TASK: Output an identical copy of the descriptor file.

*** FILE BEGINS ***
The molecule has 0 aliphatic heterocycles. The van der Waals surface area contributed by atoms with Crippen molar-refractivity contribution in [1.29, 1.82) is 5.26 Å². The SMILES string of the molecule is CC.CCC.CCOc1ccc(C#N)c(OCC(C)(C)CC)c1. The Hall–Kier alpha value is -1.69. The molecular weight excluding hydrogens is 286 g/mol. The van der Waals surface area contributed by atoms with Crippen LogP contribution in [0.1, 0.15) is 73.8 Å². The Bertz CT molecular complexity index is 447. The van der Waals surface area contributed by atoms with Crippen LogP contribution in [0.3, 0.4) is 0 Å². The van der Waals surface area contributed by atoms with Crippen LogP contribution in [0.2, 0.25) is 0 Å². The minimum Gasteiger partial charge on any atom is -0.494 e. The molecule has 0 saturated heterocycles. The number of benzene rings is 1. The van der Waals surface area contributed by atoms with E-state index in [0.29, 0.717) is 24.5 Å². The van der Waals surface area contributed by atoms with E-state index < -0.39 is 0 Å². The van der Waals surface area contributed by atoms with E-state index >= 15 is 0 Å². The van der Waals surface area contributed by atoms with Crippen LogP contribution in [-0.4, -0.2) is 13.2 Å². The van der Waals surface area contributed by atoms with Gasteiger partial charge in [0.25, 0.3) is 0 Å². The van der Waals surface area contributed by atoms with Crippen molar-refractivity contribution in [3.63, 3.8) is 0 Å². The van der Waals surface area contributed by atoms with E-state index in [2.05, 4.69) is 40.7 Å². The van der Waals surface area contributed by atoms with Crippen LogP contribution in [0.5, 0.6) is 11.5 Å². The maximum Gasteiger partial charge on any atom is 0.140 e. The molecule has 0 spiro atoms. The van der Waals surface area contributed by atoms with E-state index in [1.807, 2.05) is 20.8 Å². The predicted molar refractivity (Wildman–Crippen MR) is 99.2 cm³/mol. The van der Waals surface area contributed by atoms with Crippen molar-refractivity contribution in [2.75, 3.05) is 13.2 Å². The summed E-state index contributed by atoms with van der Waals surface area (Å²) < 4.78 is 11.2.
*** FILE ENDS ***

The molecule has 0 aliphatic heterocycles. The van der Waals surface area contributed by atoms with Crippen molar-refractivity contribution in [1.29, 1.82) is 5.26 Å². The SMILES string of the molecule is CC.CCC.CCOc1ccc(C#N)c(OCC(C)(C)CC)c1. The Hall–Kier alpha value is -1.69. The molecular weight excluding hydrogens is 286 g/mol. The van der Waals surface area contributed by atoms with Crippen LogP contribution in [0.1, 0.15) is 73.8 Å². The Bertz CT molecular complexity index is 447. The van der Waals surface area contributed by atoms with Crippen LogP contribution in [0.3, 0.4) is 0 Å². The van der Waals surface area contributed by atoms with Crippen LogP contribution in [0.2, 0.25) is 0 Å². The minimum Gasteiger partial charge on any atom is -0.494 e. The molecule has 0 saturated heterocycles. The number of benzene rings is 1. The van der Waals surface area contributed by atoms with E-state index in [0.29, 0.717) is 24.5 Å². The van der Waals surface area contributed by atoms with E-state index < -0.39 is 0 Å². The van der Waals surface area contributed by atoms with E-state index >= 15 is 0 Å². The van der Waals surface area contributed by atoms with Crippen LogP contribution in [-0.4, -0.2) is 13.2 Å². The van der Waals surface area contributed by atoms with Gasteiger partial charge in [0.25, 0.3) is 0 Å². The van der Waals surface area contributed by atoms with Crippen molar-refractivity contribution in [3.63, 3.8) is 0 Å². The van der Waals surface area contributed by atoms with E-state index in [2.05, 4.69) is 40.7 Å². The van der Waals surface area contributed by atoms with Crippen LogP contribution in [0.5, 0.6) is 11.5 Å². The maximum Gasteiger partial charge on any atom is 0.140 e. The molecule has 0 spiro atoms. The van der Waals surface area contributed by atoms with E-state index in [1.807, 2.05) is 20.8 Å². The predicted molar refractivity (Wildman–Crippen MR) is 99.2 cm³/mol. The van der Waals surface area contributed by atoms with Crippen molar-refractivity contribution in [2.75, 3.05) is 13.2 Å². The summed E-state index contributed by atoms with van der Waals surface area (Å²) < 4.78 is 11.2.